A liquid chromatographic system, Alliance 2695, consisted of a solvent delivery system, and an autosampler (Waters Assoc., Milford, MA, USA) was used. Chromatographic separation of the analytes was achieved on Symmetry C18 column (5 μm, 3.9 × 50 mm) equipped with a precolumn filter of the same packing material. The mobile phase consisted of acetonitrile-0.1% triethylamine (80 : 20, v/v; pH = 9.9) and delivered at a flow rate of 0.2 mL/min to a negative electrospray ionization interface (ESI−) of triple quadrupole mass spectrometer (Quattro LC, Micromass, Manchester, UK). Tuning parameters of MS were optimized by direct infusion of solutions of ZNM and IS in the mobile phase into the ionization probe at a flow rate of 10 μL/min using Hamilton syringe. The ion source and desolvation temperatures were set at 150°C and 350°C, respectively. The capillary voltage was adjusted at 3.18 kV, cone voltage at 20 V, collision energy at 12 eV, and collision gas pressure at <1.0e−4 mbar. The MRM transitions at m/z 211 > 118.8 and 216 > 122.8 were selected for quantification of ZNM and IS, respectively. Data acquisition, handling, and system control were performed by MassLynx Software (Version 4.1, Micromass, Manchester, UK).
2.4.2. Preparation of Calibration Standards and Quality Control Samples
Stock solutions of ZNM and the internal standard (-zonisamide) were prepared by dissolving the compounds in methanol to yield 1.0 mg/mL solutions. Aliquots of ZNM and the IS stock solutions were further diluted with methanol to yield the working standard solutions of 500 μg/mL and 100 μg/mL, respectively. The calibration standards of ZNM at concentrations of 0.5, 1.0, 5, 10, 15, 20, 30, and 50 μg/mL were prepared by spiking drug-free rabbit plasma with ZNM standard solution. Similarly, quality control (QC) samples at concentrations of 2, 12, 25, and 40 μg/mL were prepared by spiking drug-free rabbit plasma with ZNM solution. The spiked plasma samples were aliquoted (200 μL) into Eppendorf polypropylene tubes and kept frozen at −80°C pending analysis.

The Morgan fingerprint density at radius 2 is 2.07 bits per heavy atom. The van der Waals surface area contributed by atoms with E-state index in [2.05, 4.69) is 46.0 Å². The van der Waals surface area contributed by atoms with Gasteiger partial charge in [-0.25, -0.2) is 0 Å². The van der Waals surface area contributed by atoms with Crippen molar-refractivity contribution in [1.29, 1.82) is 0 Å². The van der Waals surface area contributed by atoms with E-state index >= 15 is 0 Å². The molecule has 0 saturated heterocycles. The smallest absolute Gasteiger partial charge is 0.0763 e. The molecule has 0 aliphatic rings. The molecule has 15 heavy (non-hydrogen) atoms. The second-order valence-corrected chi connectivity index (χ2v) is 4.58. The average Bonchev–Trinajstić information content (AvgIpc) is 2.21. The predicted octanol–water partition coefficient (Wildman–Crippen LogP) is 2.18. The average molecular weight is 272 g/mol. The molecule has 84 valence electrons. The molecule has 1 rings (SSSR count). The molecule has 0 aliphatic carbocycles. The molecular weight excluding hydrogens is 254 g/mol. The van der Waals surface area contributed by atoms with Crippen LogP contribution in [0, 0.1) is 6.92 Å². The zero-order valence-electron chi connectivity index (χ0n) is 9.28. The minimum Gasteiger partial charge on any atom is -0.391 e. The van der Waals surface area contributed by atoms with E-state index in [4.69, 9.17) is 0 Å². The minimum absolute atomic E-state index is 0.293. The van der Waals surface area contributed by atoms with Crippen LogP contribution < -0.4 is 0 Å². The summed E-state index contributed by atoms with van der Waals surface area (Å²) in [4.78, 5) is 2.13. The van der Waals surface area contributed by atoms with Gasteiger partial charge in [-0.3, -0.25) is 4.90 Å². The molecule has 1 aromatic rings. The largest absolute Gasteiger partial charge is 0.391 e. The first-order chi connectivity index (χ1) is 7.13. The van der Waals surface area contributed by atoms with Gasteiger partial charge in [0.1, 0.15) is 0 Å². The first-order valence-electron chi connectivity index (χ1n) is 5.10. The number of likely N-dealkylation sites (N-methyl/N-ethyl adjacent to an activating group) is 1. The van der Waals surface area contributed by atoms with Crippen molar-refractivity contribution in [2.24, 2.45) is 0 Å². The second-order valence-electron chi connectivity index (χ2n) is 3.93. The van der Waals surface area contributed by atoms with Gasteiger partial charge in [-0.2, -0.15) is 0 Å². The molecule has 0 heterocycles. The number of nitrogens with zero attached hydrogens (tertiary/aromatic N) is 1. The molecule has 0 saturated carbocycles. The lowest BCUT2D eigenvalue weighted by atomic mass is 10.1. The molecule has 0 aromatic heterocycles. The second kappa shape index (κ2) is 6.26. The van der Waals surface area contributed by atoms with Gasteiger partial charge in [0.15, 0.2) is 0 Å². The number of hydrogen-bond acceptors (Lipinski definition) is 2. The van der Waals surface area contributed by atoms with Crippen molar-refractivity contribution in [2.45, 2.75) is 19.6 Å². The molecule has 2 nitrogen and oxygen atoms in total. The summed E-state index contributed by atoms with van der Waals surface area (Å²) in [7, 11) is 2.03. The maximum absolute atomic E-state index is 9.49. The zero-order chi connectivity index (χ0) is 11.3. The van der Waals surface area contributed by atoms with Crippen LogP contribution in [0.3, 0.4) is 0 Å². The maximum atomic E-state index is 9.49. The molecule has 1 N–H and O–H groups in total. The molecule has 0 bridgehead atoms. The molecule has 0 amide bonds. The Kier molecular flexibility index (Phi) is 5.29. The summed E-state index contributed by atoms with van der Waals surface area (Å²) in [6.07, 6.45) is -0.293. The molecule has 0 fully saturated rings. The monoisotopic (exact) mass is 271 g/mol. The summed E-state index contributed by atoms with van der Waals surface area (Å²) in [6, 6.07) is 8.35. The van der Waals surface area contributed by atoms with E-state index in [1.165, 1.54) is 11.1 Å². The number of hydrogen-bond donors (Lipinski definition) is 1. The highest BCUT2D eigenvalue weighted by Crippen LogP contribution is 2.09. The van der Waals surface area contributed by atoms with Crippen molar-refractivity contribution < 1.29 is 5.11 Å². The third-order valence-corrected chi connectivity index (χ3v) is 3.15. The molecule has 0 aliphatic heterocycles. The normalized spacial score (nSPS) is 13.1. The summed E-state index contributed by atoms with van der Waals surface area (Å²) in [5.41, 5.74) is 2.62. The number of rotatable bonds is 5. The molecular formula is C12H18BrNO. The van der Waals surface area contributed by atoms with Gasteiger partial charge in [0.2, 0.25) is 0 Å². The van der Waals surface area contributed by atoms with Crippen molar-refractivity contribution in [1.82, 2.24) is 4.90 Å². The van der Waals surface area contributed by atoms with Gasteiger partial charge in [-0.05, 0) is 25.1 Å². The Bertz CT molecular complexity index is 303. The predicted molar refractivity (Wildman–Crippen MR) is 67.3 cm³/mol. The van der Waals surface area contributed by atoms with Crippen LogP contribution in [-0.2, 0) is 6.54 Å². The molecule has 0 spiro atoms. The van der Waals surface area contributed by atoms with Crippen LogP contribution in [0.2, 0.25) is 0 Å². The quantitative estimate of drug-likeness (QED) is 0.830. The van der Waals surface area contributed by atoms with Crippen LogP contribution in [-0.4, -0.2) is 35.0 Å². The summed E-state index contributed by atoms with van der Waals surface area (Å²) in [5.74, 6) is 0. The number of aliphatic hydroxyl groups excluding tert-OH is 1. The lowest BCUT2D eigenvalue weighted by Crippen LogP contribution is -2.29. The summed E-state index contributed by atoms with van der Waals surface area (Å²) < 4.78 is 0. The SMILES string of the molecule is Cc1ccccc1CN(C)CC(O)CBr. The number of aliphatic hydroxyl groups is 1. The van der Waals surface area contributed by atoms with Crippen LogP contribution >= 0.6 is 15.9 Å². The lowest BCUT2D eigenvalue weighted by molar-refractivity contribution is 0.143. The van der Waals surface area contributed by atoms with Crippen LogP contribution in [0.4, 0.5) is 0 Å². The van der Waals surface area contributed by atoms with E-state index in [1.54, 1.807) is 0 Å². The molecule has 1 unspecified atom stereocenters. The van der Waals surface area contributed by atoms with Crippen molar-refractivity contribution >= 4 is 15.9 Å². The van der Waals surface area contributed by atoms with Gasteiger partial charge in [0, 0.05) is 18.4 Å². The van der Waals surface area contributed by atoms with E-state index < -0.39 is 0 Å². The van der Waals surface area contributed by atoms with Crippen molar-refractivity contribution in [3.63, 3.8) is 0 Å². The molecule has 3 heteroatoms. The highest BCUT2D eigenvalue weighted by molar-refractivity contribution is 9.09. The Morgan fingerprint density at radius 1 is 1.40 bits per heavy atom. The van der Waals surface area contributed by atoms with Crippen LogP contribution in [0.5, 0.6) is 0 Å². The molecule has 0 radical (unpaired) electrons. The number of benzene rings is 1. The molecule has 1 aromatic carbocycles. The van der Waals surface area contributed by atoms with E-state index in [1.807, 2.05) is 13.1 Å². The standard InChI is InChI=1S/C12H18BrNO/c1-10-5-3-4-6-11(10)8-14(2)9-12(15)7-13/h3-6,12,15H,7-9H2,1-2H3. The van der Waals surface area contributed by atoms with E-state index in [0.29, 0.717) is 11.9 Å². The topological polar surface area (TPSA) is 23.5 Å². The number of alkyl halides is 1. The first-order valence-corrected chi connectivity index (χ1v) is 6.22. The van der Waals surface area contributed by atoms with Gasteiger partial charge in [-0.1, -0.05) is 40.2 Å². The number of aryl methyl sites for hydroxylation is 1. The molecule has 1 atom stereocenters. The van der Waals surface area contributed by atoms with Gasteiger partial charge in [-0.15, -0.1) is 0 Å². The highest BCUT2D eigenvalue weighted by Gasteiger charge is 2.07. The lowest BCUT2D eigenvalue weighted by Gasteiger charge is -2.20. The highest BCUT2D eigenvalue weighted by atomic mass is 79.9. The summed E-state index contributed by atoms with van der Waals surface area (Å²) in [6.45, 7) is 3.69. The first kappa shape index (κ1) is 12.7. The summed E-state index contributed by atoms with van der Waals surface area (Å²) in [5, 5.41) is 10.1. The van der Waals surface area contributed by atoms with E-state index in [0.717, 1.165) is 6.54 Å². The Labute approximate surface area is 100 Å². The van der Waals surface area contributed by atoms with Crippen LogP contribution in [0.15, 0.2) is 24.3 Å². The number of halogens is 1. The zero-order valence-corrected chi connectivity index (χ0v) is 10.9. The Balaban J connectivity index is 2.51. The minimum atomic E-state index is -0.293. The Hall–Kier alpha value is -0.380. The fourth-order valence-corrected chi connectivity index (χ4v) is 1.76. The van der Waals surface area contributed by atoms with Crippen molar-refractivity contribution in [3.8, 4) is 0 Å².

2.4.3. Sample Preparation
Prior to assay, frozen rabbit plasma samples, including calibrators or QC samples, were thawed at ambient temperature. A 100 μL aliquot of each plasma sample was transferred to a 1.5 mL Eppendorf tube and then 20 μL of IS (100 μg/mL) was added and vortex-mixed for 30 sec. To each tube, 20 μL of ammonium acetate (1.0 mM) and 1.0 mL of diethylether were added and vortex-mixed for 30 sec. The tube was centrifuged at 9000 ×g for 10 min, the organic layer was separated and evaporated under stream of purified N2 gas and then reconstituted with 150 μL of mobile phase. A 10 μL of this sample was then injected into the LC-MS system for analysis. The assay method was fully validated for linearity, accuracy, precision, selectivity, stability, and matrix effect according to the standard guidelines .
2.5. Pharmacokinetics and Statistical Analyses
ZNM pharmacokinetic parameters were estimated by standard noncompartmental methods using Kinetica software, version 5.1 (Thermo Fisher Scientific, USA). The maximum plasma concentration and time needed to attain this concentration were directly obtained from the drug plasma profiles; the drug plasma elimination half-life () values were calculated as , where is the elimination rate constant. The absorption half-life () was determined from the plasma concentration-time profiles employing method of residuals (feathering technique). The area under the plasma concentration-time curves () was calculated from the measured data points from time zero to time of last quantifiable concentration by the linear trapezoidal rule and the area under the plasma concentration-time curves extrapolated to time infinity () was calculated using the equation , where is the last quantifiable drug plasma concentration. The mean residence time (MRT) was calculated as , where is the area under the first moment of plasma concentration-time curve from time zero to time infinity. Oral body clearance (CL/F) was calculated as and the volume of distribution (Vd/F) was calculated as . The pharmacokinetic parameters were presented as mean ± SD. Differences between the pharmacokinetic parameters of ZNM among the groups were considered statistically significant if using Wilcoxon matched-pair signed-rank test (two-tailed). The statistical analysis was performed using the statistical package for social sciences (SPSS) software, version 20 (SPSS Inc., Chicago, IL, USA).